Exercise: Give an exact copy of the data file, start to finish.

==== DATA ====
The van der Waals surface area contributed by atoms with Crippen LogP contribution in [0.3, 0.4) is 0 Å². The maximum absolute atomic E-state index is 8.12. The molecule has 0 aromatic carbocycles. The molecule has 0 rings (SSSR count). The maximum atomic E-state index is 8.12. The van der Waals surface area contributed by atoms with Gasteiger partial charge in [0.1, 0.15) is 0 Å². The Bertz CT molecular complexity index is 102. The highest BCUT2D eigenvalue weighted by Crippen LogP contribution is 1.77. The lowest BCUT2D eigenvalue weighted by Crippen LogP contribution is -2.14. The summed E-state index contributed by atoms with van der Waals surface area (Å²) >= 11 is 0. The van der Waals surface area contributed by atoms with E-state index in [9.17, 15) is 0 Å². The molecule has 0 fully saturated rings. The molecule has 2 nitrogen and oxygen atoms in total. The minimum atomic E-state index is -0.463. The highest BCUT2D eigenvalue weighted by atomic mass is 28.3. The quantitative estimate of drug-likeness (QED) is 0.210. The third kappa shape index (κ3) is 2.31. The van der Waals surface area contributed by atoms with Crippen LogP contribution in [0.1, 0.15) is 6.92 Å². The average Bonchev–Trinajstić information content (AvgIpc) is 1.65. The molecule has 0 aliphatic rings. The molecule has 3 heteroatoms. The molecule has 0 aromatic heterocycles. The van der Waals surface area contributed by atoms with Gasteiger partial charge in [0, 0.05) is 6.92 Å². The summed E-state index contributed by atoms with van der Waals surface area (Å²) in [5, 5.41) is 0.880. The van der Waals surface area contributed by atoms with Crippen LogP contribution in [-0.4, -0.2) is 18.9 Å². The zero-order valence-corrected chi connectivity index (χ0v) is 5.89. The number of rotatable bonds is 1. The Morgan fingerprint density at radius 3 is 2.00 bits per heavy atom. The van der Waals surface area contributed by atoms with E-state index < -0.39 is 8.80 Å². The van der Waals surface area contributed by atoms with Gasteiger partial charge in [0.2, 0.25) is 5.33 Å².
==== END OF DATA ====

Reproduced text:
The van der Waals surface area contributed by atoms with Crippen LogP contribution in [0.3, 0.4) is 0 Å². The maximum absolute atomic E-state index is 8.12. The molecule has 0 aromatic carbocycles. The molecule has 0 rings (SSSR count). The maximum atomic E-state index is 8.12. The van der Waals surface area contributed by atoms with Gasteiger partial charge in [0.1, 0.15) is 0 Å². The Bertz CT molecular complexity index is 102. The highest BCUT2D eigenvalue weighted by Crippen LogP contribution is 1.77. The lowest BCUT2D eigenvalue weighted by Crippen LogP contribution is -2.14. The summed E-state index contributed by atoms with van der Waals surface area (Å²) >= 11 is 0. The van der Waals surface area contributed by atoms with E-state index in [9.17, 15) is 0 Å². The molecule has 0 fully saturated rings. The molecule has 2 nitrogen and oxygen atoms in total. The minimum atomic E-state index is -0.463. The highest BCUT2D eigenvalue weighted by atomic mass is 28.3. The quantitative estimate of drug-likeness (QED) is 0.210. The third kappa shape index (κ3) is 2.31. The van der Waals surface area contributed by atoms with Crippen LogP contribution in [0.1, 0.15) is 6.92 Å². The average Bonchev–Trinajstić information content (AvgIpc) is 1.65. The molecule has 0 aliphatic rings. The molecule has 3 heteroatoms. The molecule has 0 aromatic heterocycles. The van der Waals surface area contributed by atoms with Gasteiger partial charge in [0, 0.05) is 6.92 Å². The summed E-state index contributed by atoms with van der Waals surface area (Å²) in [5, 5.41) is 0.880. The van der Waals surface area contributed by atoms with Crippen LogP contribution in [-0.4, -0.2) is 18.9 Å². The zero-order valence-corrected chi connectivity index (χ0v) is 5.89. The number of rotatable bonds is 1. The Morgan fingerprint density at radius 3 is 2.00 bits per heavy atom. The van der Waals surface area contributed by atoms with E-state index < -0.39 is 8.80 Å². The van der Waals surface area contributed by atoms with Gasteiger partial charge in [0.2, 0.25) is 5.33 Å².